I saw it as she sat at my dining room table. Portable file emptied of medical bills and prescription drug plan information, spread out over the table top and on chair seats. I was working in my home office while she was staying with me for a few weeks recovering from a minor surgery. Several times during the day, I came out of my office to stretch my legs and see how she was doing. Touch-tone phone in hand, my aging mother was attempting to navigate a phone tree system for ordering prescription medications. However, she was unable to push the correct button before hearing, “I’m sorry, I didn’t recognize your choice” from the automated voice on the other end. Over the next several hours, I noticed nothing had changed on that dining room table. And yet, I realized everything was about to change for me. So I closed up my work early for the day and quietly sat down beside her. Slowly, small talk ensued and questions began to surface. Before the day was over, I had my first lesson in Medicare billing. I was 35 years old.
Over the next 10 years as a long-distance caregiver, I found myself leaving my husband and four young daughters several times a year to fly to her home for a week at a time. Later, as her health declined, we moved her back to our hometown. I accompanied her to a variety of doctors’ offices, hospitals and therapy clinics. Phone order pharmacy was replaced with online Internet ordering and pill trays were filled every week with numerous medications for a variety of ailments, some of which were prescribed for side effects of an initial ailment. The mountains of health care paperwork and billings made their way into an organized file cabinet dedicated just for her in my office. I found myself rushing around so I could then slow down when I was with her, trying to do the best I could for her with little or no information.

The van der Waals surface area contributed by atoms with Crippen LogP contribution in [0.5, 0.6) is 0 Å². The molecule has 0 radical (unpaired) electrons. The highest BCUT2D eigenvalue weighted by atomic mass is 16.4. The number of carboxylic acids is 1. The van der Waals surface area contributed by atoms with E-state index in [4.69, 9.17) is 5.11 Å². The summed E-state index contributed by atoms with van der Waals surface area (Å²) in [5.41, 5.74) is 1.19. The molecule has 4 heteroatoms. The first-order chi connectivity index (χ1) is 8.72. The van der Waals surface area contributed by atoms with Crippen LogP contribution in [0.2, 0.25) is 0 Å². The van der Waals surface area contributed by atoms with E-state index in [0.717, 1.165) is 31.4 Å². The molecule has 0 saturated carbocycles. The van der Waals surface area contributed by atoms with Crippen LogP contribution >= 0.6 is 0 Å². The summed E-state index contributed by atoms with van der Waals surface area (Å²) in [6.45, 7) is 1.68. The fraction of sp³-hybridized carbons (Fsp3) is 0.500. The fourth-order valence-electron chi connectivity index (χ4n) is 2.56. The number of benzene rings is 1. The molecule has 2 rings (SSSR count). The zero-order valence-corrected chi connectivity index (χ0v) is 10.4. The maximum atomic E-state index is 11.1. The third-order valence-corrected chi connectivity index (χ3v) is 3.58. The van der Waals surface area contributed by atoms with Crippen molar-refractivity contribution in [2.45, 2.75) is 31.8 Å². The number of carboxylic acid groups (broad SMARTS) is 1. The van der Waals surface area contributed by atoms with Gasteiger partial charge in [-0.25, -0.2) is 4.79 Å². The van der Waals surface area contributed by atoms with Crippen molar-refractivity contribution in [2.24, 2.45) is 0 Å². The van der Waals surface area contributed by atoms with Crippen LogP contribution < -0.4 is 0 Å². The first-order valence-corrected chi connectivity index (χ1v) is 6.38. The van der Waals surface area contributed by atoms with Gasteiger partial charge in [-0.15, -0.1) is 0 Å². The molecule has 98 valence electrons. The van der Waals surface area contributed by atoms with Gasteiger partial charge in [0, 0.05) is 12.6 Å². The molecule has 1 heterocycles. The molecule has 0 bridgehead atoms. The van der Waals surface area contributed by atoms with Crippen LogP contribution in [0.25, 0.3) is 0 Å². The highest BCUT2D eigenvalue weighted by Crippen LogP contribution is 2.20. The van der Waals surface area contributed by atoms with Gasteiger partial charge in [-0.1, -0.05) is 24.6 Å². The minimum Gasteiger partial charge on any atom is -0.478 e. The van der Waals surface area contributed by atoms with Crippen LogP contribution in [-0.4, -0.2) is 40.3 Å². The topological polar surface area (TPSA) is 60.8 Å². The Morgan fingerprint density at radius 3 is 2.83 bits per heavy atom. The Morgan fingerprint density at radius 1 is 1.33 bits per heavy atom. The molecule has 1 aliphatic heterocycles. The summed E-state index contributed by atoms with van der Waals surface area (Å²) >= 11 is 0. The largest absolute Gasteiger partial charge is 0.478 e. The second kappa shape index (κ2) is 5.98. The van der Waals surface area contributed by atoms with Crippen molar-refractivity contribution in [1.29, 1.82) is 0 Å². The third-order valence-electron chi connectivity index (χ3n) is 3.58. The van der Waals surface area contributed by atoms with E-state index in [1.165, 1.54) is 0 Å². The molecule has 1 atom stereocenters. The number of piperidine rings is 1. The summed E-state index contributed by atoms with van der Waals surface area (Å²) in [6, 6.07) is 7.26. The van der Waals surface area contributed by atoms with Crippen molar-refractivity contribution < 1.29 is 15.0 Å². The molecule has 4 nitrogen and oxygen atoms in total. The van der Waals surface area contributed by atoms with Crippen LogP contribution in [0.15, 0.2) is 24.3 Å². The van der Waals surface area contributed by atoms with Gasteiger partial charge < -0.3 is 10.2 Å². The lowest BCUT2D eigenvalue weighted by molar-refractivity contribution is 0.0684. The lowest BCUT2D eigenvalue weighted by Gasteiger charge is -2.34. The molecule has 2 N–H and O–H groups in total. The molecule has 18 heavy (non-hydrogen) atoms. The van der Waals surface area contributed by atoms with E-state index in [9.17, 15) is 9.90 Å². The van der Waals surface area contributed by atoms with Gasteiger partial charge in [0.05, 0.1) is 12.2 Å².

Sometime during those years, my much-too-young husband was diagnosed with a terminal illness. Three of our four daughters were married and I became a young grandmother. I continued to work full-time in my home office for a very busy orthopedic physician in order to have the flexibility I needed to be everything to everyone. Then, as a complete surprise to me, I learned the hard way that I was not superwoman and landed myself in the hospital for a week due to sheer exhaustion. I was a completely burned-out, stressed-out caregiver, and I was only 47 years old.
Five years later, my husband died. Mom lived another two years. During the almost 20 years of caring for her, Mom went from living in her own home to living with family members, in an assisted living facility, and finally, skilled nursing care. Although her body continually weakened, she was of a strong nature; opinionated, actively involved in her care and the decision-making process, and she never gave up. But with her strength, came anger with the aging process, increasing disability, and unresolved grief over my father’s passing years earlier. With her opinions, came frustration that she was losing control as she vacillated between being grateful for our help and the impression that her adult children were sometimes all against her. A desire to stay actively involved in her care and decision-making process resulted in several unintentional overdoses of medications that she had hidden from us and a serious car accident during one of those overdoses. (“Why are all the pills white? I thought I was taking a headache medication.” It was, in fact, a tranquilizer.)
“Someday, you will thank me,” she used to tell me. And I do now; every single day. Especially as I take those tough life lessons of caregiving along with subsequent increased scholarship and utilize them in my encore career as an aging services professional. Her influence continues to be felt as I assist current care partners through their experiences, teach others about resources I never knew of, how to work together as families, and how to care for themselves in the process. Through all the ups and downs of my caregiving experience, I count it as one of my greatest privileges to have been called her daughter and caregiver.
Thank you, Mom.